One consequence of absolute power can be overreach, which is what Republicans did in making sweeping changes to North Carolina’s voter laws.
With a Republican governor disinclined to wield his veto pen, GOP majorities in the House and Senate shortened early voting by a week, ended same-day registration and required North Carolina voters to show a photo ID at the polls.
I’m OK with voter ID, both philosophically and practically. Philosophically because voting is simply too important for the state to take your word that you are who you say you are. Practically because almost everyone 18 and older has a photo ID, and for those who don’t, the state is ready to issue one.
I’m ambivalent about same-day registration. On the one hand, anyone who’s not catatonic knows that Americans vote every year for someone – town leaders in odd-numbered years, the U.S. House in even-numbered years and for president every four years. Given that, why does anyone need to wait until the last minute to register? At the same time, if you’re carrying a state-issued photo ID that you must show at the polls, I don’t know that I care when you register.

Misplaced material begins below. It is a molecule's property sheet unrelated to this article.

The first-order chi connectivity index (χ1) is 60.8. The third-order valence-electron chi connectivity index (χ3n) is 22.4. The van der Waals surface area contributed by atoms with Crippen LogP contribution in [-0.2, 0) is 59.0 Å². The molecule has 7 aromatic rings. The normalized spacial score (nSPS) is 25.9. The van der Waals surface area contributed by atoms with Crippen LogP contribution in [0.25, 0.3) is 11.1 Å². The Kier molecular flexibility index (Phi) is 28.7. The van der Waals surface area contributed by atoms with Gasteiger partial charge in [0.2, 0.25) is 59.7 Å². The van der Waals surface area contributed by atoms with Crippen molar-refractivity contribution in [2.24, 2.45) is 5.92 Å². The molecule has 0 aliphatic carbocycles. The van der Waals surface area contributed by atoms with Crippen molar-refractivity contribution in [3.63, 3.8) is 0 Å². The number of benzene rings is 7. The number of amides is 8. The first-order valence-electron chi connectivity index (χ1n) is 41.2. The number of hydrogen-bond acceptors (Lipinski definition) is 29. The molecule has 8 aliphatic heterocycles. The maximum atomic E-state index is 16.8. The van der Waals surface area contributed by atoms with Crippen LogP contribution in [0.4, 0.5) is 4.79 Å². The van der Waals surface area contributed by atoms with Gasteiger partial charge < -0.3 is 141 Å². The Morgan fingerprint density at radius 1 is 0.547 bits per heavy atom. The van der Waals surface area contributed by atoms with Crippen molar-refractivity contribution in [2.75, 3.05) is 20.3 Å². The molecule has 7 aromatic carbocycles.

Of the changes to North Carolina’s voter laws, the one I cannot abide is shortening early voting. I am always heartened when I read about the high voter turnout in countries holding their first free elections, and yet here in America, the land of the free, we have politicians limiting when people vote. Again, if we know ID-toting voters are who they say they are, why should we care when they cast their ballots?
Voter ID is, rightly, about who votes. The other changes suggest to me that Republicans are worried also about how people vote. Their assumptions, probably correct, are that people who register at the last minute are likely to vote Democratic. Ditto for people for who vote on Saturdays and Sundays. So are Republicans afraid that the other party’s message will appeal to more voters?
That, my fellow Republicans, is the price of any free election – that the other party’s platform will prevail. But in case Republicans have forgotten, just nine months ago, their message won the N.C. House, N.C. Senate and the Governor’s Mansion.. Republican Mitt Romney also carried North Carolina. In short, the Tar Heel State now has a Republican majority.
The possible irony is that because of voter backlash against voter ID, etc., changes made to protect that GOP majority could very well cost Republicans their ascendancy in 2014.